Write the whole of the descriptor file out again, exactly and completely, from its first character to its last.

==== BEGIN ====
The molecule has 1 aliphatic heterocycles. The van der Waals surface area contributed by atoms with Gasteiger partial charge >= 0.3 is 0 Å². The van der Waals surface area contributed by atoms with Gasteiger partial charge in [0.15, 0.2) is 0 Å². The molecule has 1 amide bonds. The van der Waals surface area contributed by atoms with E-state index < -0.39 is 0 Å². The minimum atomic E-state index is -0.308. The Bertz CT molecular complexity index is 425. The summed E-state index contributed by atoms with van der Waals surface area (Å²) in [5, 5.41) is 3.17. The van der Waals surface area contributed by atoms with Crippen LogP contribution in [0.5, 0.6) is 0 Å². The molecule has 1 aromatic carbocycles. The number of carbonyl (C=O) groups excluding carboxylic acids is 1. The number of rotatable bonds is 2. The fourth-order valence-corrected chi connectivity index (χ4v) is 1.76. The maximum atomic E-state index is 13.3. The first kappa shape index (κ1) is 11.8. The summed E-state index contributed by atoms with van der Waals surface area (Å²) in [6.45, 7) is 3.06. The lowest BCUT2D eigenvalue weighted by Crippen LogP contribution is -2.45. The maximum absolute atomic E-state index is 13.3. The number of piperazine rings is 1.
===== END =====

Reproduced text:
The molecule has 1 aliphatic heterocycles. The van der Waals surface area contributed by atoms with Gasteiger partial charge >= 0.3 is 0 Å². The van der Waals surface area contributed by atoms with Gasteiger partial charge in [0.15, 0.2) is 0 Å². The molecule has 1 amide bonds. The van der Waals surface area contributed by atoms with E-state index < -0.39 is 0 Å². The minimum atomic E-state index is -0.308. The Bertz CT molecular complexity index is 425. The summed E-state index contributed by atoms with van der Waals surface area (Å²) in [5, 5.41) is 3.17. The van der Waals surface area contributed by atoms with Crippen LogP contribution in [0.5, 0.6) is 0 Å². The molecule has 1 aromatic carbocycles. The number of carbonyl (C=O) groups excluding carboxylic acids is 1. The number of rotatable bonds is 2. The fourth-order valence-corrected chi connectivity index (χ4v) is 1.76. The maximum atomic E-state index is 13.3. The first kappa shape index (κ1) is 11.8. The summed E-state index contributed by atoms with van der Waals surface area (Å²) in [6.45, 7) is 3.06. The lowest BCUT2D eigenvalue weighted by Crippen LogP contribution is -2.45. The maximum absolute atomic E-state index is 13.3. The number of piperazine rings is 1.